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Outsourcing obscured by distortion and fog


Part 2

Open source analysis is problematic when media distortions comissively misinform, and underreporting omissively starve, the public record. While Media distortion and the underpinnings of 'Wag the Dog' and 'Fog facts' in both media and print were written from the context of skewed or deficient reporting that blunts open source analysis, the political dimension is undeniable. I had politics in mind when deciding to cite Beinhart's politics in 'Fog facts' with the intent to defuse partisan dismissal by recognizing that his politics may inform the examples that he puts forward but that his central message should not be dismissed.

Events that sadly typify the themes of these notes emerged as they were being written, one much more reported than the other but both of significance. Starting with the underreported but monumentally important:

Outsourcing obscured by distortion and fog

Manufacturing & Technology News (MTN) reported that its FOIA request for a Commerce Department report on IT service-sector and high-tech outsourcing produced a bland, short document, Six-Month Assessment of Workforce Globalization In Certain Knowledge-Based Industries,  that "has not been posted on the [Commerce] Technology Administration's Web site and is not available to the public." The copy that Business Week obtained (which appears identical to the MTN copy in comparison of each cited quotation) has no header or footer information, and none of the usual description and document identification of a released federal paper.

Mercury News, in the heart of the US venture capital sector, described it as "pollyana-ish" document "that does little more than parrot earlier reports by business groups" concluding "that outsourcing is nothing but good for the U.S. economy… this kind of report does a great disservice to the American public and ultimately to the cause of free trade."

MTN states that the FOIA document carried a July 2004 date but was "completed well before the November 2004 presidential election but was delayed for clearance [due to its being a "contentious campaign issue, particularly in the swing states"] by the White House and the Republican-controlled Congress due to the controversial nature of the subject." Furthermore, this report bears no resemblance to the original report produced by Technology Administration analysts that addressed such issues as Indian outsourcing growth, outsourcing strategies adopted by IBM, HP, Microsoft and Google, which IT jobs will go and which will stay, and that "knowledge work can move offshore more quickly and cheaply than manufacturing." In contrast, the released report said that federal data "can offer only very limited insight into the extent and impact of workforce globalization," and that "it was not possible to determine whether the shift of U.S. work to non-U.S. locations resulted in jobs losses for U.S. workers."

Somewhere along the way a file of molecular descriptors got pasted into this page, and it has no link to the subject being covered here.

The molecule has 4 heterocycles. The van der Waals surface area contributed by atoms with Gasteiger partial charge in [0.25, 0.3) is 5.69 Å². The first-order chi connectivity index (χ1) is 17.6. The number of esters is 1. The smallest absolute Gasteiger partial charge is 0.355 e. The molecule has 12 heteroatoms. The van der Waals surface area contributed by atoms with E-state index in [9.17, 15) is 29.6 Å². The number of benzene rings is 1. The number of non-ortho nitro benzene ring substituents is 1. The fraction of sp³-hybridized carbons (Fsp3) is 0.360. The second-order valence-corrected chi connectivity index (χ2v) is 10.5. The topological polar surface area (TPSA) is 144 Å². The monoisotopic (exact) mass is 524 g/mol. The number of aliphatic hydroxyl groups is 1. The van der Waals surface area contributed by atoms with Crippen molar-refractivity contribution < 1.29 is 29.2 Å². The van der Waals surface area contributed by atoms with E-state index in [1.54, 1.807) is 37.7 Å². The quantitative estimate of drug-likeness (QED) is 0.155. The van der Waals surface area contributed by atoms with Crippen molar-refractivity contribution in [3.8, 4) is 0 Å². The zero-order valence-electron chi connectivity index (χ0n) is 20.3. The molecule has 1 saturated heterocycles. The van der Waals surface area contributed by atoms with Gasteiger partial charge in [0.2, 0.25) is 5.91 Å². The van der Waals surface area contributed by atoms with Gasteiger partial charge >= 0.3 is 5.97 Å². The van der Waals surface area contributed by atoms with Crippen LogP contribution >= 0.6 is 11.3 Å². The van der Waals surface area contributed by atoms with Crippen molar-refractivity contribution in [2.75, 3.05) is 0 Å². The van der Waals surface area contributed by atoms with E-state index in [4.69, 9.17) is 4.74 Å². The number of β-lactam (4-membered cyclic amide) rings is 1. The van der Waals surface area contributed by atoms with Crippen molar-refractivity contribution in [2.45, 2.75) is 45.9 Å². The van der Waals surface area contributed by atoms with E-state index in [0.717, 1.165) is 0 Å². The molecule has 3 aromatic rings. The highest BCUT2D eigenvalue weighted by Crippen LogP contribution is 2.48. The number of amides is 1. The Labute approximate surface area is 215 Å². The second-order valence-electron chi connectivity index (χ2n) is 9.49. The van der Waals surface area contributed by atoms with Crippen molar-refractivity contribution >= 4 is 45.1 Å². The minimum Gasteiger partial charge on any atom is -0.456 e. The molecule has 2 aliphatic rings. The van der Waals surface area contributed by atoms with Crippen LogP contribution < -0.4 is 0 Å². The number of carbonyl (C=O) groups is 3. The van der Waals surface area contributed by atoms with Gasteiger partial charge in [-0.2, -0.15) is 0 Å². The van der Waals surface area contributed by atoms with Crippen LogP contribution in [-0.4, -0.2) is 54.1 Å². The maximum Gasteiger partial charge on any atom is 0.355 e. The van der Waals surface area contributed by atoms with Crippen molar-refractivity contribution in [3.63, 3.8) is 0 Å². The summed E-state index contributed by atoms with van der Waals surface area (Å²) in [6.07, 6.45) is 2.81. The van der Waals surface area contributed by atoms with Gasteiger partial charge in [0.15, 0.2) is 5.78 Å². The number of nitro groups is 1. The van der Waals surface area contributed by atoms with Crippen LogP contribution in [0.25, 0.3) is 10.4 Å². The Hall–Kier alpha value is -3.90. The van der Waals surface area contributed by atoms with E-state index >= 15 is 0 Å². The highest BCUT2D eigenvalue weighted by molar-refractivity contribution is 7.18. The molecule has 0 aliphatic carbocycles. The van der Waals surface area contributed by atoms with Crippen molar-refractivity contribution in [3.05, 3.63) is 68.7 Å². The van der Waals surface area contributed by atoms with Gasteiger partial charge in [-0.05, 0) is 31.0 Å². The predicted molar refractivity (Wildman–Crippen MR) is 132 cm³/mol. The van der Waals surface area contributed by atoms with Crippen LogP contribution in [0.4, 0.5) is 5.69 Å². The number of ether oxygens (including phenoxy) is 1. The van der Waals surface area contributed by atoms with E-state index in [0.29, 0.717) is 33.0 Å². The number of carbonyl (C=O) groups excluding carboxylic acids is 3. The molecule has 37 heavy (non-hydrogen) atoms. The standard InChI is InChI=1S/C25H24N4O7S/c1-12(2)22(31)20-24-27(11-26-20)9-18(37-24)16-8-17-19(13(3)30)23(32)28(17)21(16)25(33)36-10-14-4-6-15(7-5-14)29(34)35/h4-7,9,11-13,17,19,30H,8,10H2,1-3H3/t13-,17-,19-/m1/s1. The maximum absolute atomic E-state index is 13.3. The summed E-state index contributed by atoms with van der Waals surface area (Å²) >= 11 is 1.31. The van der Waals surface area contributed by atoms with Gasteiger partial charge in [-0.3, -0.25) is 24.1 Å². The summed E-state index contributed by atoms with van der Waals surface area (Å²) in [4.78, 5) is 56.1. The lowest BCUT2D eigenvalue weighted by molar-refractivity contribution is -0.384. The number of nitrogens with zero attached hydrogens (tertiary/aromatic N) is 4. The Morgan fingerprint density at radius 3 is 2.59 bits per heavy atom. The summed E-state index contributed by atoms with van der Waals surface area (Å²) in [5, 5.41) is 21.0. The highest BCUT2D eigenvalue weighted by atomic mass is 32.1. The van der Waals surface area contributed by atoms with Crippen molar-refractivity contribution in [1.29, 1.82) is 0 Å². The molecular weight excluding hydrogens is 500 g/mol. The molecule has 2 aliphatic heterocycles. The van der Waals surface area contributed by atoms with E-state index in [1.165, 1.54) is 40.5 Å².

This is a grim and misleading report both omissive and comissive, if it MTN's assertions are correct that it was "crafted by political appointees at Commerce and at the White House." Outsourcing is a major US strategic issue that has been left to private hands and is one that this list has often addressed:

Worse still, the US is lacking a cohesive national outsourcing response and in this case, lags far behind the UK where Tony Blair's anointed successor, Chancellor of the Exchequer Gordon Brown, has outlined a strategy using government assistance to transform the manufacturing sector instead of "abandoning… or surrounding it with protectionist barriers." Offshoring is also a European concern as the European Union recognizes that European industrial jobs are under threat from emerging economies and that the "assumption that Europe could offset its loss of traditional manufacturing jobs by retaining a lead in knowledge-based industries and exporting higher-value goods to emerging economies" is unwarranted.

In the face of such a challenge to our manufacturing and technology, it is unconscionable that at the federal level the US sweeps the matter under the rug.

Part 4, political staging and manipulation

We can't hide from downside of offshoring jobs
Mercury News Editorial
Posted on Thu, Oct. 13, 2005

China is targeting hi-tech jobs, EU warns
David Gow in Brussels
The Guardian
October 13, 2005

Political Appointees Re-Write Commerce Department Report On Offshore Outsourcing; Original Analysis Is Missing From Final Version
Manufacturing & Technology News
October 12, 2005, Volume 12, No. 18

Six-Month Assessment of Workforce Globalization In Certain Knowledge-Based Industries
Technology Administration (US)
July 2004
Note: This copy has no header or footer information, none of the usual description and document identification of a released federal paper

U.K. Leads; U.S. Lags
Manufacturing & Technology News
July 8, 2005

Gordon Housworth

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